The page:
Boeing’s Space department seems to have made a new blunder regarding the Starliner capsule. The capsule’s first test mission, the Orbital Flight Test (or OFT), was doomed from the start because of a timer failure. However, a new error has been discovered in the code of the capsule. The newly discovered problem in the capsule’s software would have resulted in catastrophic results for every single onboard astronaut.
The OFT was meant to be one final step in Boeing’s development of the Starliner, a newly developed capsule under the Commercial Crew Development contract. NASA issued the contract, and it aimed to minimize development costs via private investment and development.
The contract includes two space transportation vehicles: one is SpaceX’s Crew Dragon, and the other is the Starliner, as mentioned earlier. NASA did this with hopes of providing redundancy both regarding flight operations and development.
SpaceX’s success & Starliner’s struggle
SpaceX has recently obtained great success with both the orbital flight test (known as the Demo-1), which was SpaceX’s version of the OFT and the in-flight abort test alike, which proved that the vehicle is safe and flight-ready.
Even though the Crew Dragon was delayed by a failure that led to an explosion, which ultimately obliterated the Demo-1 capsule. Thankfully, nobody was injured. SpaceX began studying the issue. Their engineers believe that a leaky valve was the leading cause of the explosion.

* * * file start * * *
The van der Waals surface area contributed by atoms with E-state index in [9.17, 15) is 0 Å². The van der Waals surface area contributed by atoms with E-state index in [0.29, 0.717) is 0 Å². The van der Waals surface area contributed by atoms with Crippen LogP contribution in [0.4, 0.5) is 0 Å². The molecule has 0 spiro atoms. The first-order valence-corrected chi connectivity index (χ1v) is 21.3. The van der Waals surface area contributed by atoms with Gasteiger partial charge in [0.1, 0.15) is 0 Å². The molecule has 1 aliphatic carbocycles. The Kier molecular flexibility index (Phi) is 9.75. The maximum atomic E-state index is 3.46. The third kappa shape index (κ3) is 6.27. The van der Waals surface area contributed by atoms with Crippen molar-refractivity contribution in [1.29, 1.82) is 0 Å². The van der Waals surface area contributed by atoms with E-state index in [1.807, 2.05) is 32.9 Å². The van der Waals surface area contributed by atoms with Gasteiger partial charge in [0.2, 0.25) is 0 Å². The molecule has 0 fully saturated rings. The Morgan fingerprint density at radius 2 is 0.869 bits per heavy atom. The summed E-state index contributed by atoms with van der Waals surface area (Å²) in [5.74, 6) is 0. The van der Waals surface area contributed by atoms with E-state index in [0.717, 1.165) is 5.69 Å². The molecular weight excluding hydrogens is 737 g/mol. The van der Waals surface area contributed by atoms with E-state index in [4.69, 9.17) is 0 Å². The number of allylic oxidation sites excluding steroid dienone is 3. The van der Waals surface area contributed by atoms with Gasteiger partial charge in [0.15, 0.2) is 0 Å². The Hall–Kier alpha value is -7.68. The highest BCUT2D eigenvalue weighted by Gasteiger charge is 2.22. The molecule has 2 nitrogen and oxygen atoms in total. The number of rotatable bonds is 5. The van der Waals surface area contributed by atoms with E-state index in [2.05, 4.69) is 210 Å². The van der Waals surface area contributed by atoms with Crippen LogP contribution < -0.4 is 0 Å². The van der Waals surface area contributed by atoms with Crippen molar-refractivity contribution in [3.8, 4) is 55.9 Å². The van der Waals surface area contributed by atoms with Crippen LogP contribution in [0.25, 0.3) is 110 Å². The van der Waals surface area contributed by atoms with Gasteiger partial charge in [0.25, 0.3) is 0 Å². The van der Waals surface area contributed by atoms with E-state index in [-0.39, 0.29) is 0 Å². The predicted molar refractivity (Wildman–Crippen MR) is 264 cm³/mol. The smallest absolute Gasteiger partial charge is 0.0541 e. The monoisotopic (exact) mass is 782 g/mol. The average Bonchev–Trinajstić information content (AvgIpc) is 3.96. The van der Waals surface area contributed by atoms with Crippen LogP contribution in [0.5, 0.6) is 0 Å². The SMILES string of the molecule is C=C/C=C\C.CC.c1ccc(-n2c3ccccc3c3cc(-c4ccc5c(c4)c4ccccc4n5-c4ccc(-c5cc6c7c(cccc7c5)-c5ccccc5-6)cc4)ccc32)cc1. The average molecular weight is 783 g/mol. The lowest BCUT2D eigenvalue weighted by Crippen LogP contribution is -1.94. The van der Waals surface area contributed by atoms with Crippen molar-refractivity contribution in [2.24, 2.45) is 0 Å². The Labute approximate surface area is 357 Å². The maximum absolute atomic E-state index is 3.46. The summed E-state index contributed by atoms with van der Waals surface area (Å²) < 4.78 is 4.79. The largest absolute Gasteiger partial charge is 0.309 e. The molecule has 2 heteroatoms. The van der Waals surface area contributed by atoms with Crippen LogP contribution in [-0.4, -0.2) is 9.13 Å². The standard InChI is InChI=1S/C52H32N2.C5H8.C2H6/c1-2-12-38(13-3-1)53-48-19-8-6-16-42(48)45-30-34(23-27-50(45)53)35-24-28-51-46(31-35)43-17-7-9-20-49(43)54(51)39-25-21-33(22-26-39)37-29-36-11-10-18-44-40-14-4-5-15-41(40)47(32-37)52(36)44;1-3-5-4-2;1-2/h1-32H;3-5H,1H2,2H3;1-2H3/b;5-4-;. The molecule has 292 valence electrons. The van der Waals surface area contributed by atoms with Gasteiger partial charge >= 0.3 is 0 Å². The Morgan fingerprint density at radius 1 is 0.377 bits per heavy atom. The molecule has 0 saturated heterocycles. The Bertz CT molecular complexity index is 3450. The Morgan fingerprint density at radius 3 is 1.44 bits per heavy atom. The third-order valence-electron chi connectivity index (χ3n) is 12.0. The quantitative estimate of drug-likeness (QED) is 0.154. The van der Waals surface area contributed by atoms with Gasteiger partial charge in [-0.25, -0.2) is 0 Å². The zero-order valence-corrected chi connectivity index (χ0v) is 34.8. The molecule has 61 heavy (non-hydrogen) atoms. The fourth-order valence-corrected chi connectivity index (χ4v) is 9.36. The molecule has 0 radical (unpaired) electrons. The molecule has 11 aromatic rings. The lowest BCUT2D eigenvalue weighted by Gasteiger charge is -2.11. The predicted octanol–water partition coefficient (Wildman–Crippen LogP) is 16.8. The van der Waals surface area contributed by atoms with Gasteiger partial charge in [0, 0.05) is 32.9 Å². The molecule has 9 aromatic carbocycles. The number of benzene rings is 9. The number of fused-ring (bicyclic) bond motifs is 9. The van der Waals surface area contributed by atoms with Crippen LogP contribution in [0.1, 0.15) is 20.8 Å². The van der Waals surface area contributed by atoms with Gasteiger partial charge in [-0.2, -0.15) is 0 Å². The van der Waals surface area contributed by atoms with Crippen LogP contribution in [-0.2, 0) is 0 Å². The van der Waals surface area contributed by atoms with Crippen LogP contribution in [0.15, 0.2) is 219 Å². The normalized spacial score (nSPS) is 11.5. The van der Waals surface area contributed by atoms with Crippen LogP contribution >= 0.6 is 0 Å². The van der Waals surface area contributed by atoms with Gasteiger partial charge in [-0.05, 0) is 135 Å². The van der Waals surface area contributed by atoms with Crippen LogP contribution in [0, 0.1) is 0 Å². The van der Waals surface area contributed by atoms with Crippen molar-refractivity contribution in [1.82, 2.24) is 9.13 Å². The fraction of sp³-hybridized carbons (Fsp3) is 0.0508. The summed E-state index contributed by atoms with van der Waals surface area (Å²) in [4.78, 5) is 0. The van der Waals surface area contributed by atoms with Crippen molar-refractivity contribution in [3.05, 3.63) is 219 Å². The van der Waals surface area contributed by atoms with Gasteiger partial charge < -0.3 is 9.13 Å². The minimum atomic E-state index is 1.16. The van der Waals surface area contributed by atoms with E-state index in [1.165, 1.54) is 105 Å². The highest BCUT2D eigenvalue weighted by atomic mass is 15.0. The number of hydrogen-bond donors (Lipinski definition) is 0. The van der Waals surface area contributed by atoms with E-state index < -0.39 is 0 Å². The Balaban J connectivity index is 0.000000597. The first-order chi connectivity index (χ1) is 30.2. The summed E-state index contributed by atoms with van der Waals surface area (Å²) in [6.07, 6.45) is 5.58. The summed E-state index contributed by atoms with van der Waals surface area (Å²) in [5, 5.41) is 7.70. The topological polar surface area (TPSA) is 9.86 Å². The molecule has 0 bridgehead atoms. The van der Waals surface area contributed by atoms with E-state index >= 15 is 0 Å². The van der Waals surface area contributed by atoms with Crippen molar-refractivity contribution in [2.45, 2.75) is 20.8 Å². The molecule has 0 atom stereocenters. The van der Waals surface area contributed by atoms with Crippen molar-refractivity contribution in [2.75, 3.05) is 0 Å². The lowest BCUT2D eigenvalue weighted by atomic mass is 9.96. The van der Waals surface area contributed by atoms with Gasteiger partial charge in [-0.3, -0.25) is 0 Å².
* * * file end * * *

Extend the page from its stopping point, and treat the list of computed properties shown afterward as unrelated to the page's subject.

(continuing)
The Starliner, on the other hand, has run into similar issues but with little trace of success, unfortunately. The abort test was successful, but it still had a parachute fail on the way down. An examination of the spacecraft’s service module revealed a leak of the module’s toxic fuel, furthermore delaying the OFT by a few months.
However, the newly discovered blunder is far more dangerous, and NASA Administrator Jim Bridenstine made it very clear. Bridenstine hosted a teleconference in the interest of transparency so that the Starliner’s “lots of anomalies” are clarified.
NASA’s point of view
NASA seems to be more concerned about the culture of Boeing’s software development. Doug Loverro, the head of NASA’s human spaceflight section, made it clear that the anomalies were likely symptoms of a more significant problem. That is very concerning when you look at Boeing’s horrible software failures with its Maneuvering Characteristics Augmentation System (MCAS) on the Boeing 737, which led to the death of over 340 people on two individual flights. Of course, NASA keeps this in mind.
The latest anomaly belongs to the Starliner’s Service Module disposal sequence. The sequence requires several thrusters fire to move away from the crew module before the reentry procedure.
The issue was detected when a software check was performed following the orbital insertion malfunction of the Starliner. It was discovered that the service module’s code was sub-par, which could have produced a collision with the crew module.
It seems like the reason why the code was sub-par is the difference of whether the crew module was attached to the service module or not. Different states require different “valve mapping.”
However, the service module’s thruster would have behaved as if the crew module was still attached, which would be fatal to the mission, and especially to the astronauts.